Interview with Akmal Ullah, author of ‘Accidental Rich Boy’

Written Interview.

Akmal Ullah is a teacher of English at a state school in London and an author of YA fiction. 

He holds a BA (Hons) in English and History, a Post-Graduate Certificate of Education (PGCE), and a Graduate Diploma in Law (GDL).

We caught up with him to talk about his YA novel ‘Accidental Rich Boy,’ which was published by Beacon Books and Media Ltd.

Can you tell us a little bit about yourself?

I grew up and lived in London all my life.

I attended my local primary and secondary school and went on to complete my A Levels at a Further Education College in central London.

After completing my A Levels, I deferred my place at university and I took a gap year to focus on learning Arabic, Quran and Islamic studies privately with a teacher. Learning scared knowledge never stops, and I consider myself a life long learner.

I then went on study English and History at Queen Mary, University of London.

For the English side of my degree, I studied texts which encapsulated key aspects of western philosophy and theory from the Enlightenment period until modern times. I also focussed on Medieval and Post-Colonial literatures.

For the History side of my degree, I focussed on Medieval History including the history of the Crusades. I also focussed on history of the British empire and particularly World War Two.

After graduating, I completed my PGCE in English at UCL Institute of Education. I then spent two years teaching at a state secondary school in central London.

Followed that, I obtained a full scholarship to study Law at the College of Law in London. However, after completing my Graduate Diploma in Law (GDL), I returned to teaching English and decided not to pursue a career in Law.

Where do you get your ideas?

Quite simply by reading in my genre as much as possible and trying to live a full life!

Every author will delve into aspects of their personal experiences, whether they are difficult painful experiences or pleasant happy moments and fictionalise them in order for it to conform to the current publication standards within their genre. A good author will also read as wide as possible within their genre to learn about current reading trends and what is commercially popular.

What is your writing process like?

The writing process really differs from author to author. Some writers can sit and write really good fiction without any planning, whilst others require a detailed plan regarding character, plot, structure, pace etc. I tend to do a bit of both – I plan the ‘bare bones’ of my plot and think about my what my characters will do. I then start writing, bit by bit hoping the creativity will flow until I’ve written a full first draft.

After that, I leave my first draft for a few months allowing me to have some distance from it, which is an important part of the writing process. When I return to it, I look at it with ‘fresh’ eyes in order to edit it.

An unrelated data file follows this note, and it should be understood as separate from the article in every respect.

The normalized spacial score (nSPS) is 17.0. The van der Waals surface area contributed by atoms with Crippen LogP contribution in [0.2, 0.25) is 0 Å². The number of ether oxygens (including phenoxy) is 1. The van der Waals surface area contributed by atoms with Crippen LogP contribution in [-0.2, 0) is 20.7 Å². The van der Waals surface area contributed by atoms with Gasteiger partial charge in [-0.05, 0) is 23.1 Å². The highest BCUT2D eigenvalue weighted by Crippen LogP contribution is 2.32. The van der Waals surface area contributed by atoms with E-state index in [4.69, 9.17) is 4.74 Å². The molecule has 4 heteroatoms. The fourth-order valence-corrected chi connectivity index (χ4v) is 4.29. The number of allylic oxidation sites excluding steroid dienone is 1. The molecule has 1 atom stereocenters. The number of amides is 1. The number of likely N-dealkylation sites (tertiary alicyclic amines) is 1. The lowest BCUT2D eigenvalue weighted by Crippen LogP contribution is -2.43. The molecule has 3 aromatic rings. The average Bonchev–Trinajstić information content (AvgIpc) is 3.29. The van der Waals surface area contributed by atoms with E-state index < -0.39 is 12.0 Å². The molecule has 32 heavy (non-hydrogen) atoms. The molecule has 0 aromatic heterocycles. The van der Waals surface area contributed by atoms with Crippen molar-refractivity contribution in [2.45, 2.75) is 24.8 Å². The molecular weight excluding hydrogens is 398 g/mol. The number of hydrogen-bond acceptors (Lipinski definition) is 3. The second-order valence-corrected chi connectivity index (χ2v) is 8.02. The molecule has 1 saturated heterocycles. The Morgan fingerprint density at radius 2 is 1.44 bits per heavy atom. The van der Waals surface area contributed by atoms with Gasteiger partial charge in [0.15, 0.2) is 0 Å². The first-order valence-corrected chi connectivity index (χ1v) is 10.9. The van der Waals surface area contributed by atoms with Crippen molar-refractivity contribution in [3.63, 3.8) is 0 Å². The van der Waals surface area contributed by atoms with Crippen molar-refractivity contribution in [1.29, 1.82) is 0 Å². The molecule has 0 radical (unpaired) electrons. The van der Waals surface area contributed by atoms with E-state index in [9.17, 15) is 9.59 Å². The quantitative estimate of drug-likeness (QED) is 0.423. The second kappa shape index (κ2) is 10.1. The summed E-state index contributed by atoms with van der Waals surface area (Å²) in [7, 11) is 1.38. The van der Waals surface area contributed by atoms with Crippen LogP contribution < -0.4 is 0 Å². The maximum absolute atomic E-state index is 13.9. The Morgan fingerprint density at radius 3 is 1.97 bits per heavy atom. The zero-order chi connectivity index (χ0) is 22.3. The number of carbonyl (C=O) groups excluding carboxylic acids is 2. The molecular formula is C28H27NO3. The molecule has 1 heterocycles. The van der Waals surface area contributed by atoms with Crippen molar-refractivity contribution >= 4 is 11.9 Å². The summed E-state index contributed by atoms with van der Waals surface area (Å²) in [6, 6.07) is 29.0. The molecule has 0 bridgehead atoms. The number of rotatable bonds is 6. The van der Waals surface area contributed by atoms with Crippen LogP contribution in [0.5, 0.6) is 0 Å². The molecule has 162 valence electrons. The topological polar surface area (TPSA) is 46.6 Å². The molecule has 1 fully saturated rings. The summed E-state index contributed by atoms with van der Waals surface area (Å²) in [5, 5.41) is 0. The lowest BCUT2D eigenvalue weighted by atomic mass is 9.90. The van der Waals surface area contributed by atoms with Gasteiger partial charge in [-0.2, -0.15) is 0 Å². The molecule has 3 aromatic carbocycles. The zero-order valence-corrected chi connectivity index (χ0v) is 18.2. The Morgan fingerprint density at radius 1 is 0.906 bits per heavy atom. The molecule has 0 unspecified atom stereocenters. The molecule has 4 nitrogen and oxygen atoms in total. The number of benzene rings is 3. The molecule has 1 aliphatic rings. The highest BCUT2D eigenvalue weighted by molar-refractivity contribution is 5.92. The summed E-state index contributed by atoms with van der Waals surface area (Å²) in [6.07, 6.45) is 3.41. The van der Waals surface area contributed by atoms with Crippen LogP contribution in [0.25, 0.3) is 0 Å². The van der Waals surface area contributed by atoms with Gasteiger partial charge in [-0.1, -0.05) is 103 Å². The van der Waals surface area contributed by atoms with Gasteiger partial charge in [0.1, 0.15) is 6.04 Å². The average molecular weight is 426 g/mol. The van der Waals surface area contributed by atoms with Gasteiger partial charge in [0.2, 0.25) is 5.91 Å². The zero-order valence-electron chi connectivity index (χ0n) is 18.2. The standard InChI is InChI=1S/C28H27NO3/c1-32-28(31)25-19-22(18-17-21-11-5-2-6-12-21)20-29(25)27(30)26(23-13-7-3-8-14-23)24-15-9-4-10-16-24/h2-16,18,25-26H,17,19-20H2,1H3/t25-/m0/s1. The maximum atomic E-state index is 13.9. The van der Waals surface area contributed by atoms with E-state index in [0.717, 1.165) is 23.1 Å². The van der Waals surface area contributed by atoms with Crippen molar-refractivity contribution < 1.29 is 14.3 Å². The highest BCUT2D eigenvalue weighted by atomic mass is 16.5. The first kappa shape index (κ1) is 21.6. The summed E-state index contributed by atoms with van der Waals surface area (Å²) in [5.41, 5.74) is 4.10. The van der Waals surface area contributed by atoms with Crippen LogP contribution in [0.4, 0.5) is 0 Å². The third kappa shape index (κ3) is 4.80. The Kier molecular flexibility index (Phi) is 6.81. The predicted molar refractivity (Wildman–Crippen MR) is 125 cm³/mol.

Once I’ve done about three or four rounds of edits, I send it out to friends and colleagues who give me valuable and critical feedback. Once I’ve made further changes and I’m happy with a ‘polished’ first draft, I then send it out to different agents and publishers hoping and praying for it to be picked up by someone!

Do you have to read great number of novels before you start writing or is it possible for ideas to just pop up?

I would say someone intending to write fiction, should read about ten books that have been recently published in their particular genre. That would give them a good understanding of the kinds of fiction that is currently popular with readers of that genre.

Reading is also something that should continue throughout the life of an author as good readers inevitably makes good writers. Reading is also one of the most important ingredients for developing creativity.

Can you talk your book ‘Accidental Rich Boy’ What is the story behind it?

‘Accidental Rich Boy’ is the first instalment of an exciting new YA series that explores the struggles of growing up in inner-city London, and particularly the importance of faith and hope. It tells the story of the challenges faced by fifteen-year-old Nadim who lives in a London tower block. Nadim who just seems to keep getting hit by one problem after another. Keeping on top of school work and dodging the ‘street boys’ is hard enough, but Nadim also has to find ways to support his struggling family.

He finally seems to have a stroke of good luck when he lands in an unexpected situation that promises to turn his fortunes around, but at a price. He faces a moral dilemma – should Nadim do the right thing and let his family suffer, or give in to temptation and risk serious, life-changing consequences?

From an Islamic perspective what moral and ethical values can one learn from your book?

The novel was written with a strong Islamic ethos in mind. I wanted to present to young readers, the importance of faith in dealing with difficult situations and always doing the right think no matter how strong the temptation is to turn to evil for a perceived temporary peace. 

Do you try to be more original or to deliver to readers what they want keeping the Islamic perspective in mind?

I try not to fall into writing about characters who are having a moral crisis or identity issues, which is common in YA fiction at the moment. Instead I try to write about how youngsters can leverage the gift of Islam in order to face difficult and challenging situations in their lives.

Do you think someone could be a writer if they don’t feel emotions strongly?

I think anyone can be a writer – you just need to be able to develop the skills and techniques to write creatively and really convey the thoughts and feelings of your characters and what is happening in their ‘world.’

If you could tell your younger self anything, what would it be?